Legal office helps sexual assault victims

  • Published
  • By Senior Airman DeAndre Curtiss
  • 49th Wing Public Affairs
After a sexual assault occurs, victims may feel helplessness and anguish.

There are many stops on the road to recovery, but one key step can be justice, which is where the base legal office can help. The legal office provides many services to victims during and after the sexual assault report process.

"We work directly with the Office of Special Investigations and civilian law enforcement agencies to address the misconduct of sexual assault," said Capt. Steven Spencer, 49th Wing staff judge advocate chief of justice. "We assist in the investigation by providing our advice, and after the initial part of the investigation we prepare to prosecute the offenders."

The best possible result for the victim is one of the many goals of the legal office. The prosecution of sexual assault offenders helps ensure that, through discipline, justice is preserved in the U.S. Air Force, and assures our Airmen that the act of sexual assault will not be tolerated.

Victims of sexual assault are highly encouraged by the legal office to report as soon as possible.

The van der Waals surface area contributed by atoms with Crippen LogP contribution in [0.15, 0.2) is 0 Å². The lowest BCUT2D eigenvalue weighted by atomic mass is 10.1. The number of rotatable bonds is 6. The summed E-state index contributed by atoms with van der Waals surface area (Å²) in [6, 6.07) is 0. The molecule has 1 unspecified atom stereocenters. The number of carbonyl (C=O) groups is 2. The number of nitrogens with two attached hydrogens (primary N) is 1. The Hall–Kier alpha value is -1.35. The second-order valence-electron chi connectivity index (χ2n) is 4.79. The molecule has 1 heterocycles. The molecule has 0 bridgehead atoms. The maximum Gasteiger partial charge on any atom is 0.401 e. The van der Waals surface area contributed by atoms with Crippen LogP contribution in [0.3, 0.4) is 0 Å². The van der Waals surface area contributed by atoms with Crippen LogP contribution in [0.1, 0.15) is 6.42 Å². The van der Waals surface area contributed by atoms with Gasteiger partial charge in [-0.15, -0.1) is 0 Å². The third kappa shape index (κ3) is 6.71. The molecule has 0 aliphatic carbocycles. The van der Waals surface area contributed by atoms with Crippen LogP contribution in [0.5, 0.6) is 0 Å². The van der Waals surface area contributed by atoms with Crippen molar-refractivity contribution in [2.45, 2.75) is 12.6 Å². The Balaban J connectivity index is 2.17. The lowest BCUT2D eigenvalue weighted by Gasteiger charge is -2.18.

"It is important for a victim to report sexual assault, because it gives you justice and it says that you are not fine with the act happening," Spencer said. "It is a vital step in taking back control of the circumstances and regaining control."

According to Spencer, the length of legal cases against sexual assault offenders varies. If the case is more evidence-based, it can take a much longer time than cases that have eyewitnesses. The time frame from initial report to final action usually takes several months at Holloman AFB.

One of the many services the legal office provides is the Victims Witness Assistance program. This service provides victims with someone who can walk them through the court martial proceedings, attend any interviews with the prosecution or the defense counsel, and to act as liaison between council and the victim.

"A lot of individuals, military or civilian, do not understand how court martial proceeding work, and that's where I come in," said Diane Adams, Victims Witness Assistance program liaison. "My duty is to the victim. I help them along every step of the way."

There are many options for sexual assault victims to get help, and the legal office is one of those outlets. For more information on what can be done for sexual assault victims, call your lcoal base legal office.